KAP1 regulates gene networks controlling mouse B-lymphoid cell differentiation and function

Francesca R. Santoni De Sio, Joanna Massacand, Isabelle Barde, Sandra Offner, Andrea Corsinotti, Adamandia Kapopoulou, Karolina Bojkowska, Antonis Dagklis, Marylise Fernandez, Paolo Ghia, James H. Thomas, Daniel Pinschewer, Nicola Harris, Didier Trono

Research output: Contribution to journalArticlepeer-review


Chromatin remodeling is fundamental for B-cell differentiation. In the present study, we explored the role of KAP1, the cofactor of KRAB-ZFP transcriptional repressors, in this process. B-lymphoid-specific Kap1-KO mice displayed reduced numbers of mature B cells, lower steadystate levels of Abs, and accelerated rates of decay of neutralizing Abs after viral immunization. Transcriptome analyses of Kap1-deleted B splenocytes revealed an up-regulation of PTEN, the enzymatic counteractor of PIK3 signaling, and of genes encoding DNA-damage response factors, cell-cycle regulators, and chemokine receptors. ChIP/seq studies established that KAP1 bound at or close to several of these genes and controlled chromatin status at their promoters. Genome wide, KAP1 binding sites lacked active B cell-specific enhancers and were enriched in repressive histone marks, further supporting a role for this molecule in gene silencing in vivo. Likely responsible for tethering KAP1 to at least some of these targets, a discrete subset of KRAB-ZFPs is enriched in B lymphocytes. Our results therefore reveal the role of KRAB/KAP1-mediated epigenetic regulation in B-cell development and homeostasis.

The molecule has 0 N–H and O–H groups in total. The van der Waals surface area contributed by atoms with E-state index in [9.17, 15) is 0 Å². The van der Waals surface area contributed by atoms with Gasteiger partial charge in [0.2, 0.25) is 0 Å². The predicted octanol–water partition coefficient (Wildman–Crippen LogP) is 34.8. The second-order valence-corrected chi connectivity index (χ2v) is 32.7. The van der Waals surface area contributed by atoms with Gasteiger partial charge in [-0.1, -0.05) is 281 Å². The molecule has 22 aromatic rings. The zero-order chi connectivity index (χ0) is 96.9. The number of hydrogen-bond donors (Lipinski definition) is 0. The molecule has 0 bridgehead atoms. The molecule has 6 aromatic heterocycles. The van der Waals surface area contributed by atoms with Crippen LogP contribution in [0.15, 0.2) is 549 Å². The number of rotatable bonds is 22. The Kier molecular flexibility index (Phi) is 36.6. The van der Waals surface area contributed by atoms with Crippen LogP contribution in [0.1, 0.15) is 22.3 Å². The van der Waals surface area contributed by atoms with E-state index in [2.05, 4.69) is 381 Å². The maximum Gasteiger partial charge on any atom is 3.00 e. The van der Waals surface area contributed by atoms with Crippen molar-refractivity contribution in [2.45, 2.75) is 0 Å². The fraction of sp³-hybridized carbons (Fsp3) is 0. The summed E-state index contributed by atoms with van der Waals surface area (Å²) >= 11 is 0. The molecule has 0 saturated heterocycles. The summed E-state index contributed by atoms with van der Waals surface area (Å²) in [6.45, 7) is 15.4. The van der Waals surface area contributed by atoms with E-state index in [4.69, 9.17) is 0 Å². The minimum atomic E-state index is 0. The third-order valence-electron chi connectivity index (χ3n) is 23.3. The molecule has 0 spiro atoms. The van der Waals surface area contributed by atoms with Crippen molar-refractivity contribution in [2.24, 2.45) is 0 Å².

Original languageEnglish
Pages (from-to)4675-4685
Number of pages11
Issue number20
Publication statusPublished - May 17 2012

ASJC Scopus subject areas

  • Hematology
  • Biochemistry
  • Cell Biology
  • Immunology


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